In what’s being heralded as a win for free speech on the Web, a Virginia court has ruled that a woman’s negative review of a home contractor posted to Yelp and Angie’s List may remain unaltered and online.
The decision, issued on December 28 by the Supreme Court of Virginia, lifted a preliminary injunction against Jane Perez, who wrote a disparaging review of Dietz Development, a Washington D.C.-based contracting business. Perez claimed Dietz employees caused damage to her home, stole jewelry, charged her for work that was not completed, and more. “Bottom line do not put yourself through this nightmare of a contractor,” she wrote.
Christopher Dietz, owner of Dietz Development, responded to the negative Yelp review in early December by filing a $750,000 defamation lawsuit against Perez, claiming that her review cost him $300,000 in business. He also sought a preliminary injunction against Perez to prevent her from posting the review on other websites.
Prior to the preliminary injunction hearing, police found insufficient evidence to prove that Dietz employees stole jewelry from Perez’s townhouse. No charges were filed against Dietz. A judge also threw out an earlier lawsuit filed by Dietz against Perez over unpaid bills, on the basis that it lacked merit.
In a hearing on December 5 (PDF), a Fairfax County Judge approved a preliminary injunction against Perez, which mandated that she remove parts of her negative review, and barred her from making certain claims in other reviews.
Following this ruling, public advocacy groups Public Citizen and the American Civil Liberties Union came to Perez’s defense, arguing in a motion submitted to the Supreme Court of Virginia that the preliminary injunction amounted to censorship, and was a violation of Perez’s First Amendment rights. Upon review, the Court reversed the preliminary injunction against Perez, which the groups are trumpeting as a victory for free speech on the Internet.
“The decision confirms the importance of not shutting down public discussion on the Internet just because someone doesn’t like what’s being talked about,” said Paul Alan Levy, an attorney for Public Citizen, in a statement. “Review sites like Yelp are vehicles for the free flow of ideas by helping consumers make informed decisions on how to spend their hard-earned dollars.”
The lifting of the preliminary injunction against Perez does not mean her troubles are over, however, as the court will still decide whether to award damages to Dietz.
Regardless of the final outcome of the case, said Levy in a phone interview with Digital Trends, the reversal of this injunction further protects citizens against zealous lawsuits from criticized companies.
“If it’s too easy for people who are criticized online to go into court and get injunctions against speech, then we’ll have non-meritorious cases brought more often,” said Levy. “And the general public will have less information with which to make sound decisions about which merchants they ought to hire.”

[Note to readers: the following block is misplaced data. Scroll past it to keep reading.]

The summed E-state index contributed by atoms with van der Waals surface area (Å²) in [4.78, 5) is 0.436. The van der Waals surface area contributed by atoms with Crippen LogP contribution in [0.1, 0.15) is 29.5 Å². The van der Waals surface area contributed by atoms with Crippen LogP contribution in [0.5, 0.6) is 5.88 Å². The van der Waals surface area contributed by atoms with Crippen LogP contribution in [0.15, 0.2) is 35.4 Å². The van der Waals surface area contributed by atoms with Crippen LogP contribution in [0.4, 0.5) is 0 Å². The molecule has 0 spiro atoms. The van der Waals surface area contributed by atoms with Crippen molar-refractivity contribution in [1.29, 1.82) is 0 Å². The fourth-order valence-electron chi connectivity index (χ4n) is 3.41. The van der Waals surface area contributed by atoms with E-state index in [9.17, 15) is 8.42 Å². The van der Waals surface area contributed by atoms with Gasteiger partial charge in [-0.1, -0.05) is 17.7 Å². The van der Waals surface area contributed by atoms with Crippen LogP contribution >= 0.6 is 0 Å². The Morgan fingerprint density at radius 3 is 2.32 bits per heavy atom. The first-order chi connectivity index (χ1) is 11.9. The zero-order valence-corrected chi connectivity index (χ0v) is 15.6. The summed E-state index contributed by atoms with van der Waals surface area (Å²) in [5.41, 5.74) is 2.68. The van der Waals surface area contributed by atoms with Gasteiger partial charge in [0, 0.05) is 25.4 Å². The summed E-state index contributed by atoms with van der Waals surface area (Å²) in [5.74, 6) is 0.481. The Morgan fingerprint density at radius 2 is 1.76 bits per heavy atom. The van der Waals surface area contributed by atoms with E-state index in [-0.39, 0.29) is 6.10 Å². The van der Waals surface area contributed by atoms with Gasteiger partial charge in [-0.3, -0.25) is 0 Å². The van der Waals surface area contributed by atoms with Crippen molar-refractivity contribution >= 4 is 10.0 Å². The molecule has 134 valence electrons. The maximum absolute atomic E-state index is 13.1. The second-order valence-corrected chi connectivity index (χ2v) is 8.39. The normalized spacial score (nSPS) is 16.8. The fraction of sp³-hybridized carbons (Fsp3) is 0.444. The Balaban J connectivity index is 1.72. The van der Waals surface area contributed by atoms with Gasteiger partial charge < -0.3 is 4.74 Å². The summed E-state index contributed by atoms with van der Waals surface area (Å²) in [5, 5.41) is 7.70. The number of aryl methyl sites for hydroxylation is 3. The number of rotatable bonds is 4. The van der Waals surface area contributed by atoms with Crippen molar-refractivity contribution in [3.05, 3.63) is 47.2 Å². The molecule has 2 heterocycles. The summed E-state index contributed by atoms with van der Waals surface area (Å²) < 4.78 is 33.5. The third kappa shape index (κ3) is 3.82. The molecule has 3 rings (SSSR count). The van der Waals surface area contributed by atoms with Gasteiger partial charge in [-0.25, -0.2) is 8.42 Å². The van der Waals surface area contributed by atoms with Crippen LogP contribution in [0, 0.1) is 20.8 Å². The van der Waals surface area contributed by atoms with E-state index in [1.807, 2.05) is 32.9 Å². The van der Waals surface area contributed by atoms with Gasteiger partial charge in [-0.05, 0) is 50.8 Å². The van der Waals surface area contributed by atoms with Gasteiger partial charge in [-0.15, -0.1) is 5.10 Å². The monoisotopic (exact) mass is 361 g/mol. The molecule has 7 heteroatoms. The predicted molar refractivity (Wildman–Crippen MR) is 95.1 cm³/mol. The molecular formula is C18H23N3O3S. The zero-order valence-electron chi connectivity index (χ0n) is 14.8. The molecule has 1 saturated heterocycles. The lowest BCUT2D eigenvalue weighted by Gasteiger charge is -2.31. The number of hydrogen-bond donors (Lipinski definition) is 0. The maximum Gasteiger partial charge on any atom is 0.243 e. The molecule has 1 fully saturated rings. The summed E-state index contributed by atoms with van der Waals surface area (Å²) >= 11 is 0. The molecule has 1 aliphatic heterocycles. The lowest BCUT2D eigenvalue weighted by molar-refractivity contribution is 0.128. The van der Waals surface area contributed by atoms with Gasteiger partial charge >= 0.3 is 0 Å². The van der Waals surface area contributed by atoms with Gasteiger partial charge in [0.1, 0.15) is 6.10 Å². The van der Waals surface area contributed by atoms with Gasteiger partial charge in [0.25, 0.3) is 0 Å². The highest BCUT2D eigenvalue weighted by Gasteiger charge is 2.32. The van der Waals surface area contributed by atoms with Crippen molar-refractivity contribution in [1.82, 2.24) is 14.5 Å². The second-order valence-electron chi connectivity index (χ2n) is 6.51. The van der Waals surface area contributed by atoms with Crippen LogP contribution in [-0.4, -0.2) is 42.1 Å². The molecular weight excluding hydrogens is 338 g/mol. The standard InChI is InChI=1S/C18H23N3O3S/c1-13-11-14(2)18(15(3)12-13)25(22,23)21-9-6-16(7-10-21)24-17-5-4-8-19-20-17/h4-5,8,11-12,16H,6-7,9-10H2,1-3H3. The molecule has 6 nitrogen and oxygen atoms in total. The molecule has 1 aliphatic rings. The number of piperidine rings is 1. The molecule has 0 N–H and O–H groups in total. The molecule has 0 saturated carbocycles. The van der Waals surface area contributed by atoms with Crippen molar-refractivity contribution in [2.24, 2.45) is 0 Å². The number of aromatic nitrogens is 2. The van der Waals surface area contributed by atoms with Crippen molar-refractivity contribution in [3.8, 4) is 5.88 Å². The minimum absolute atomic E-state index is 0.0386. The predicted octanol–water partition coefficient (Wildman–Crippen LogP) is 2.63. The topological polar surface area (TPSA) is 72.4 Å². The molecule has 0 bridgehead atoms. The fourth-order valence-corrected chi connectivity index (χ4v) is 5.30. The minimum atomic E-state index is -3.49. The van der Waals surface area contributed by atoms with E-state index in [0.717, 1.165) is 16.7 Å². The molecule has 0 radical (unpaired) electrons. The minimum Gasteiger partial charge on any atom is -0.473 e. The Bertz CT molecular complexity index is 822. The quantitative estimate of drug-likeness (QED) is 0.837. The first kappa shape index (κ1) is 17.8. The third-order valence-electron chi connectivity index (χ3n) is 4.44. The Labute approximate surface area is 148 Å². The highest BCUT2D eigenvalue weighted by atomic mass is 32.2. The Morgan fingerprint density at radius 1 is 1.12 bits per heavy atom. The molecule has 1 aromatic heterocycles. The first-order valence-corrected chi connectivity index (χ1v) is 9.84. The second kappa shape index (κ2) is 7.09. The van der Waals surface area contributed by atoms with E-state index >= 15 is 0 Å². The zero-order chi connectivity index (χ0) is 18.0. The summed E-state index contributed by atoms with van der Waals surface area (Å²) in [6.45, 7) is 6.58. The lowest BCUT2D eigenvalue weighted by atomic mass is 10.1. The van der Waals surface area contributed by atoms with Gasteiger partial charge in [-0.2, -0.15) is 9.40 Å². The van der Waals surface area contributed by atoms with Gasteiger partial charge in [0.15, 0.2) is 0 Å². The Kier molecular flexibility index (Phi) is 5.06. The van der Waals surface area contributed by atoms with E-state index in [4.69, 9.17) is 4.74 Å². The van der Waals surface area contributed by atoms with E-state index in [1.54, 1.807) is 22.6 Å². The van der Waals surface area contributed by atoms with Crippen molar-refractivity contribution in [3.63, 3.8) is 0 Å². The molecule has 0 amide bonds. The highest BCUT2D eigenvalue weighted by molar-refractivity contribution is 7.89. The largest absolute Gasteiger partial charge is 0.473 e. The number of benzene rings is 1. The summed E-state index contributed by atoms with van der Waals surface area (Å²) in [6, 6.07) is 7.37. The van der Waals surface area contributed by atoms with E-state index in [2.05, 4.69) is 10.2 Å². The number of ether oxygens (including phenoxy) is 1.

Levy said that, prior to filing the lawsuit, Dietz responded to Perez’s review on Yelp, where other users could see both sides of the situation. “That’s the better approach; that’s the American approach” to settling these kinds of disputes, said Levy.
Yelp maintains that any decision to allow users to share their “truthful experiences” is a win for the service, and further proof that filing lawsuits over Yelp reviews does more harm than good.
“Consumer freedom of speech provides an important public service, protected by law,” said a Yelp spokeswoman in an email to Digital Trends. “Yelp provides a valuable contribution to this dialogue by providing a two-way platform for consumers to share their experiences and for businesses to respond to their customers. Courts have consistently ruled that consumers have the right to share their truthful experiences. As a result, businesses that choose to sue their customers to silence them rather than address their comments, rarely prevail and often bring additional unwanted attention to the original criticism.”
While the courts may not have censored Perez’s comment, Yelp has done its fair share of sanitizing. As of this writing, 65 reviews on the Dietz Development Yelp page have been removed for “violating [Yelp’s] Content Guidelines or Terms of Service.” No additional explanation was given. The vast majority of these reviews gave Dietz Development a one-star rating. Only six reviews remain visible to the public: one one-star review, one two-star review, and four five-star reviews.
Update: Yelp reached out to clarify the reason many of the scrubbed reviews from the Dietz Development page were removed from the site: “Our TOS state that reviews must be about a first-hand experience,” wrote the spokeswoman in an email. “Many of the reviews that have been removed from Dietz’s business listing for violating our TOS were removed after the story gained media attention because they were not first-hand experiences (but instead, people voicing their personal opinion of the situation).”
According to Levy, who spoke with Perez’s current attorney, Perez may sue Dietz for breech of contract because “she had to pay other contractors” to fix the problems she says Dietz’s employees caused at her townhouse.
To see the full court documents, along with photo evidence pertaining to Perez’s negative review, see Public Citizen’s repository here. For further reading about the implications of this case for the rest of us, see Levy’s blog post here.
Update: Additional contextual information has been added, including information about Perez’s claims of jewelry theft, and an earlier lawsuit filed by Dietz against Perez over unpaid bills.
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